In 1964, a two-year period was announced for all non-citizens to become Kenyan citizens.To conserve Kenyan currency being sent abroad by Indians and others, the Exchange Control Act was passed in 1965. Since the Indians mostly held British passports, Britain was worried about their huge influx and decided to pass a bill by February 1968.Well over 130 people, including a number of the original immigrants who cam from across the UK, gathered together to mark not only the unveiling of the plaque but also to share their memories and experiences.Unfortunately, we could not have accommodated more people because the airport was functional and the space was limited to 100 people, though over 130 attended.In aborted coup by the Air Force, hundreds of Asian shops were looted and again some left the country. Madan was appointed as the Chief Justice in 1985 who had the courage to rule against President Moi in a case.Global terror came to Kenya in 1998 when the American embassy was bombed in Nairobi, killing hundreds.Everyone prospered and helped to build most urban towns.During the Mau Mau freedom violent struggle in the 1950s, the British rulers declared an Emergency.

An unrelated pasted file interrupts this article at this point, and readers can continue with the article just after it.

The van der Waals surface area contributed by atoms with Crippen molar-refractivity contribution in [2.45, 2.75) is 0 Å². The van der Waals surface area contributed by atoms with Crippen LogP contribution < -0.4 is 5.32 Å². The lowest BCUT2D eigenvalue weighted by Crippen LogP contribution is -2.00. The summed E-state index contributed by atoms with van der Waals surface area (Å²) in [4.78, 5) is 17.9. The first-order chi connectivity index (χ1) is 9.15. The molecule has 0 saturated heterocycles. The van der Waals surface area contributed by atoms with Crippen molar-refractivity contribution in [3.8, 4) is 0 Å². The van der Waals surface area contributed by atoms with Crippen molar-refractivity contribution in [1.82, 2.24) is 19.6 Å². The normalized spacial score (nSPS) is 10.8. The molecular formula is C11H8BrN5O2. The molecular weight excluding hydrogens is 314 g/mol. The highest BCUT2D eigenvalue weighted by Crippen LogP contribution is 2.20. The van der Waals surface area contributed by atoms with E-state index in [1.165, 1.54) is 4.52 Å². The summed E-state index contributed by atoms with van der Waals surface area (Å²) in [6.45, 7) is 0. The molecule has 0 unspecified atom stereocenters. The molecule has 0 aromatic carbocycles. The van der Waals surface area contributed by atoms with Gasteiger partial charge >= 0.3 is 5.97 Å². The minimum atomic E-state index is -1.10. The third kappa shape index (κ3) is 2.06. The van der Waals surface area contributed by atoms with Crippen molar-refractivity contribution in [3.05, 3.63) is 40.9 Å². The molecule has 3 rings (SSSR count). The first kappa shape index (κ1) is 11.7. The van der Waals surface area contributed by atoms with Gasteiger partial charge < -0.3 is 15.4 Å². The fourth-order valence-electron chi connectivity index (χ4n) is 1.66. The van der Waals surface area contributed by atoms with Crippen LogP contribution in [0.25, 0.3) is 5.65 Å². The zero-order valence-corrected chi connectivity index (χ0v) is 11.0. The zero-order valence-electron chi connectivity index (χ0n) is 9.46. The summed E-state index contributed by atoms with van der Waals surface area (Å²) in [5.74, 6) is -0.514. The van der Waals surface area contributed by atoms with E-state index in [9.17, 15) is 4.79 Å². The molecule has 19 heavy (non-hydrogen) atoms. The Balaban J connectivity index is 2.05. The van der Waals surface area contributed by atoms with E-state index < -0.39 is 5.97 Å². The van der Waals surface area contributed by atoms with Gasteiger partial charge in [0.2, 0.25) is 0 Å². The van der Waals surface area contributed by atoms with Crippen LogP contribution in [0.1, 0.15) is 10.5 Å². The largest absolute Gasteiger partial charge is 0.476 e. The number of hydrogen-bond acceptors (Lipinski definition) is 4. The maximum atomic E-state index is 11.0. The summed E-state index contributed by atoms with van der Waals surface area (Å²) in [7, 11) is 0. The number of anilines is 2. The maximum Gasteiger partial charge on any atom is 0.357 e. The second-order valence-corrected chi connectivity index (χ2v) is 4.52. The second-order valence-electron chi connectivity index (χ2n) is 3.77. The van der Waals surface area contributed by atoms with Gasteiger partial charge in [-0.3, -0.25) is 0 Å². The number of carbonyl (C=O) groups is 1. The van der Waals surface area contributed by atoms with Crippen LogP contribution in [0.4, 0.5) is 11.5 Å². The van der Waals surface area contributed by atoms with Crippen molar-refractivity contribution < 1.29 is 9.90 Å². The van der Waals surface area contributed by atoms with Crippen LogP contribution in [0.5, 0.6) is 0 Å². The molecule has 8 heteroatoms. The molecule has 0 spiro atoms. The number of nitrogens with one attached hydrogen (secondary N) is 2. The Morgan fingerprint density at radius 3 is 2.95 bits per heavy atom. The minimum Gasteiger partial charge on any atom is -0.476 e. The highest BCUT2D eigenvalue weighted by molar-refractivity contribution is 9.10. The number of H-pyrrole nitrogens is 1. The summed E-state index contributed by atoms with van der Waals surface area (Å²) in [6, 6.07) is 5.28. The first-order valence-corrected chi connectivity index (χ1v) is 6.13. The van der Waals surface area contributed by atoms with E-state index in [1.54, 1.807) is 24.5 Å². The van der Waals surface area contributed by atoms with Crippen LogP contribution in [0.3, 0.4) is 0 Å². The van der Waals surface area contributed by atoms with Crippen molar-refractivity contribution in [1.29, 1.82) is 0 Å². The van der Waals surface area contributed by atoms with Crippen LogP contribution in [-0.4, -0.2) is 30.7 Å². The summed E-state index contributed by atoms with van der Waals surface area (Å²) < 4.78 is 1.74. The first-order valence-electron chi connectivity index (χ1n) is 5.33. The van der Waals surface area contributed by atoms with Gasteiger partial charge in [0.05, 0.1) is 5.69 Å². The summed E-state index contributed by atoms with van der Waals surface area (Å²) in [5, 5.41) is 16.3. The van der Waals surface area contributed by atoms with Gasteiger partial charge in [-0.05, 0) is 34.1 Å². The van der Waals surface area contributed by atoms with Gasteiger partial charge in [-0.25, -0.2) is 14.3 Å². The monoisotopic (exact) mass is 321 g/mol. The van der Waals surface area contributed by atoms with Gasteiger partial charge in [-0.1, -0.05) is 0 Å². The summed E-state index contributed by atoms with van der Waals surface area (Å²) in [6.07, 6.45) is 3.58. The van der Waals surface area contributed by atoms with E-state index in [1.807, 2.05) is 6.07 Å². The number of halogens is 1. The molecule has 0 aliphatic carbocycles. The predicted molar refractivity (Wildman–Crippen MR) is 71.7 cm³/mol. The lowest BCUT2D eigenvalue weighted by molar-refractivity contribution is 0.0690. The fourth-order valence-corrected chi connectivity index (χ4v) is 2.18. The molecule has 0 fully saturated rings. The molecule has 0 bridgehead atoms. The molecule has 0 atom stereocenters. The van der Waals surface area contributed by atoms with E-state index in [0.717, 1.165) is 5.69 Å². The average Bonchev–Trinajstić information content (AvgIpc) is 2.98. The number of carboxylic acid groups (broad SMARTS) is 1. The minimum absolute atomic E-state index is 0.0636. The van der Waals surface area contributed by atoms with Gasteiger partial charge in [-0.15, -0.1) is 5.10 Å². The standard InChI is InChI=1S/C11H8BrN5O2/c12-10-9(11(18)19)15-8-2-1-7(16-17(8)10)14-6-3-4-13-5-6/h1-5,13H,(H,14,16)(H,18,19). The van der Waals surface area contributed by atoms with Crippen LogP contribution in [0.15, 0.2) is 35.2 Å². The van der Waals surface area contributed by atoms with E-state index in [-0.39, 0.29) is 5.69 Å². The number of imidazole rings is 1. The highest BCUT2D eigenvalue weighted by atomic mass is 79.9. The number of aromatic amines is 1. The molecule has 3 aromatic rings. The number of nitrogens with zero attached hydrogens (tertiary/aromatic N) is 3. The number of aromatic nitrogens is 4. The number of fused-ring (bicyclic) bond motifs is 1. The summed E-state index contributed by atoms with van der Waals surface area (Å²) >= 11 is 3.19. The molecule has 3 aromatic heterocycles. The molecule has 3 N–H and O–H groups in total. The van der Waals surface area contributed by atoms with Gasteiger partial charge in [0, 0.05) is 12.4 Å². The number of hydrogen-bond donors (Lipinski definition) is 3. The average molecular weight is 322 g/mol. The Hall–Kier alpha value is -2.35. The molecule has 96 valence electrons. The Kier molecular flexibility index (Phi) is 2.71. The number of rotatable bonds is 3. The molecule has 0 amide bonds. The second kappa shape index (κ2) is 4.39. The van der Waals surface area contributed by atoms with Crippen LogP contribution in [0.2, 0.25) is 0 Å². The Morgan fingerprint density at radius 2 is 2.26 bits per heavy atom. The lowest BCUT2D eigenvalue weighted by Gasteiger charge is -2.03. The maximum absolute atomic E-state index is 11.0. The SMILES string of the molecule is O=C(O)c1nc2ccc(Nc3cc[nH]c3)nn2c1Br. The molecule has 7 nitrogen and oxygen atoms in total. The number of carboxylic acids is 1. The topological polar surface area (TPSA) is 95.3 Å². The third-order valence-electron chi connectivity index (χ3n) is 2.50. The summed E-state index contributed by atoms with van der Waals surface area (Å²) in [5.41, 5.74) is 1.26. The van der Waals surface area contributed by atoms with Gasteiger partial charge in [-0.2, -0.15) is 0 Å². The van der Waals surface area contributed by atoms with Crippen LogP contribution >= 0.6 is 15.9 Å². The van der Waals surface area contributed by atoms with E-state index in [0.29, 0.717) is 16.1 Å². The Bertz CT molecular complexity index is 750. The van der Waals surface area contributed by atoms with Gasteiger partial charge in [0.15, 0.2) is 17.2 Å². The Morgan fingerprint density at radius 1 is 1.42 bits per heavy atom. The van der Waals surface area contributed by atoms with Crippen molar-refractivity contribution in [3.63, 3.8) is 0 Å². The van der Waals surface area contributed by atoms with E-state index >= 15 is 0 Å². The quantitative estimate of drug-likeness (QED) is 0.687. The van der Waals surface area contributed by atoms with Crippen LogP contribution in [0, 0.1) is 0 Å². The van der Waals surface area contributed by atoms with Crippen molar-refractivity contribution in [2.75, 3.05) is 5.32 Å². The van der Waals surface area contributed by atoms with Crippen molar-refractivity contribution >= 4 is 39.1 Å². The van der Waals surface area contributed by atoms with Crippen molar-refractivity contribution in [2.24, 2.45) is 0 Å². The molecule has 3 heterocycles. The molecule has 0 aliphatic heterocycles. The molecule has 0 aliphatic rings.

This had a ripple effect in Kenya as some Kenya African openly supported Amin. President Kenyatta died in 1978 and his Vice President Daniel arap Moi took his reins.
We’re also pleased be the home of the commemorative plaque that remembers this special anniversary.” Jenny Kartupelis MBE, who has been Director of the commemorative programme, concluded the ceremony by thanking everyone who had made it possible and paying tribute to the vision and determination of Mr Patel and the Committee in planning the historic year that had recognised the achievements of so many people.
The year has been marked by a number of high-profile events, including debates in the Houses of Commons and Lords; thanksgiving services in different faith traditions; and other celebratory and legacy initiatives.
ARRIVAL OF BRITISH UGANDAN ASIANS CELEBRATED AT STANSTED AIRPORT Just over 41 years ago, Stansted Airport saw the arrival of a small group of Ugandan Asians expelled by Idi Amin, the first of some 28,500 to be welcomed to Britain.
At a celebration hosted by Stansted Airport on Friday 8 November, a permanent plaque in memory of the challenges and achievements of the diaspora was unveiled by Her Majesty’s Lord Lieutenant of Essex, Lord Petre, on behalf of Her Majesty the Queen, marking the end of a year of commemoration.